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Can they do this?

(9 Posts)
CatchingBabies Tue 07-Feb-17 14:37:31

My partner works for a small employer, there are only 4 staff (2 full time and 2 part time). My partner works part time 3 days a week.

I am having emergency surgery this Friday. Very little warning due to the nature of the surgery. Partner asked employer for the week following as annual leave in order to care for our 3 children as I will be in hospital the first day or two and unable to drive (school run) for the whole week.

Employer said no as one full time member of staff is already off that week. Fine we understood that it was short notice, can't be helped and it's always been the case that only one could be off at once as so few employees.

However today my partner is told that as there is 2 full time members of staff off that week he will have to work 6 days in that week, therefore doubling his contracted hours.

Now only one member of staff should be off at once but the second member has "emergency leave" and happens to be a relative of the employer funnily enough. So that means only 2 part time staff are left in and both have to work full time hours.

My partner cannot do this! The employer knows about the operation as he asked for the week off. He if works 6 days the children won't be able to get to schooll and back as I only have limited help around me and I exhausted that for the 3 days he couldn't have off.

Can his employer make him double his hours?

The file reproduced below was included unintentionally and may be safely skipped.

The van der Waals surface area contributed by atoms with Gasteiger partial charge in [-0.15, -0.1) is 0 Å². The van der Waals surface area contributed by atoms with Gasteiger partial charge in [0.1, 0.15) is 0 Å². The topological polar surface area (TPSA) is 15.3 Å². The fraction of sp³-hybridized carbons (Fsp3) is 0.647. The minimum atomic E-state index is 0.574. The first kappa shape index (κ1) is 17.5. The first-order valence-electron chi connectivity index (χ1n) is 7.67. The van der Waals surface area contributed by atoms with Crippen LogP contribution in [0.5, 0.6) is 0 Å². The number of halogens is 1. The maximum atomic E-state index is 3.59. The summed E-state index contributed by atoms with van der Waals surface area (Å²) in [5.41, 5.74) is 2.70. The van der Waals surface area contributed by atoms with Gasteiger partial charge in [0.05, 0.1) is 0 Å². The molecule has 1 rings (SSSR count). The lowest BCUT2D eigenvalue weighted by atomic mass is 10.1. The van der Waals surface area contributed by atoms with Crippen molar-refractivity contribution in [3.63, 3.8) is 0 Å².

lougle Tue 07-Feb-17 14:45:29

What does his contract say?

If it says they can expect him to work overtime to meet the needs of the business, then maybe, but I would also expect there to be a clause about reasonable notice.

If not, they can request, but they can't force him to.

CatchingBabies Tue 07-Feb-17 14:50:13

The contract says plus reasonable overtime to cover staff absences. Which is fine but only one member of staff should ever be off at once meaning the overtime is an extra day. By allowing both the only 2 full time staff off in the same week they are forcing both part time members to be full time.

He wasn't even asked either. It's juts been written on the off duty today as expected, no discussion at all.

RacoonBandit Tue 07-Feb-17 14:55:43

According to Acas you can take emergency parental leave regarding the care and welfare of the children. This is unpaid but given what you have said the employer would not have a case against your DH.

OnionKnight Tue 07-Feb-17 16:04:17

The OP will need to look up parental leave but it isn't straightforward and notice may be required.

CatchingBabies Tue 07-Feb-17 18:15:34

He doesn't want to take leave though, we've got the children sorted now for his usual days at work it's just that he can't do the extra days they want with such shirt notice when I'm recovering from surgery.

RacoonBandit Tue 07-Feb-17 18:21:28

But thats when he can use parental leave-to not work the extra hours. No child care.

flowery Tue 07-Feb-17 18:34:20

Parental leave is something different. Emergency dependents' leave is the thing. He could either take that, or (I would) just advise his boss in writing that his contract says 'reasonable' overtime to cover staff absences, but he does not consider working 6 days in one week with very short notice to be reasonable and he is not available for that overtime.

RacoonBandit Tue 07-Feb-17 18:48:14

I did say emergencey parental leave but could not be arsed to type it for my second post as i was still talking about the same thing.

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